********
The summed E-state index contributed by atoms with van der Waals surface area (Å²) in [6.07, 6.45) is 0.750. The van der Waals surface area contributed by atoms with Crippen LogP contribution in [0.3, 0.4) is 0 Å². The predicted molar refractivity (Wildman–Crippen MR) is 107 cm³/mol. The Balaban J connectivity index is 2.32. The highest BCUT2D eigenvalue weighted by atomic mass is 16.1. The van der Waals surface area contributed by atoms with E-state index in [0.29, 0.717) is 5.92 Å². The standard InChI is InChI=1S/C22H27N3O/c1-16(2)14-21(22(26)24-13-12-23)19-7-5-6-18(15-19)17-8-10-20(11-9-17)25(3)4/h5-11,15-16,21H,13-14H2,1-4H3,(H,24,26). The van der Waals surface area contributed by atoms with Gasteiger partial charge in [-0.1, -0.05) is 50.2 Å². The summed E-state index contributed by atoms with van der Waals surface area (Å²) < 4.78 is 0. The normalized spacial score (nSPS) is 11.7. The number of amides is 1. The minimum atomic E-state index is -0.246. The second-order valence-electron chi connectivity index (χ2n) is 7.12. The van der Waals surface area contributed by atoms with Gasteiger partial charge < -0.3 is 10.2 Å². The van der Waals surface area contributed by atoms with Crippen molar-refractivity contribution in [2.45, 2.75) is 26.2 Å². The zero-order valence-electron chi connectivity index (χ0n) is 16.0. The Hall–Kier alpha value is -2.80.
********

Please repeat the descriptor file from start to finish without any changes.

The summed E-state index contributed by atoms with van der Waals surface area (Å²) in [6.07, 6.45) is 0.750. The van der Waals surface area contributed by atoms with Crippen LogP contribution in [0.3, 0.4) is 0 Å². The predicted molar refractivity (Wildman–Crippen MR) is 107 cm³/mol. The Balaban J connectivity index is 2.32. The highest BCUT2D eigenvalue weighted by atomic mass is 16.1. The van der Waals surface area contributed by atoms with E-state index in [0.29, 0.717) is 5.92 Å². The standard InChI is InChI=1S/C22H27N3O/c1-16(2)14-21(22(26)24-13-12-23)19-7-5-6-18(15-19)17-8-10-20(11-9-17)25(3)4/h5-11,15-16,21H,13-14H2,1-4H3,(H,24,26). The van der Waals surface area contributed by atoms with Gasteiger partial charge in [-0.1, -0.05) is 50.2 Å². The summed E-state index contributed by atoms with van der Waals surface area (Å²) < 4.78 is 0. The normalized spacial score (nSPS) is 11.7. The number of amides is 1. The minimum atomic E-state index is -0.246. The second-order valence-electron chi connectivity index (χ2n) is 7.12. The van der Waals surface area contributed by atoms with Gasteiger partial charge < -0.3 is 10.2 Å². The van der Waals surface area contributed by atoms with Crippen molar-refractivity contribution in [2.45, 2.75) is 26.2 Å². The zero-order valence-electron chi connectivity index (χ0n) is 16.0. The Hall–Kier alpha value is -2.80.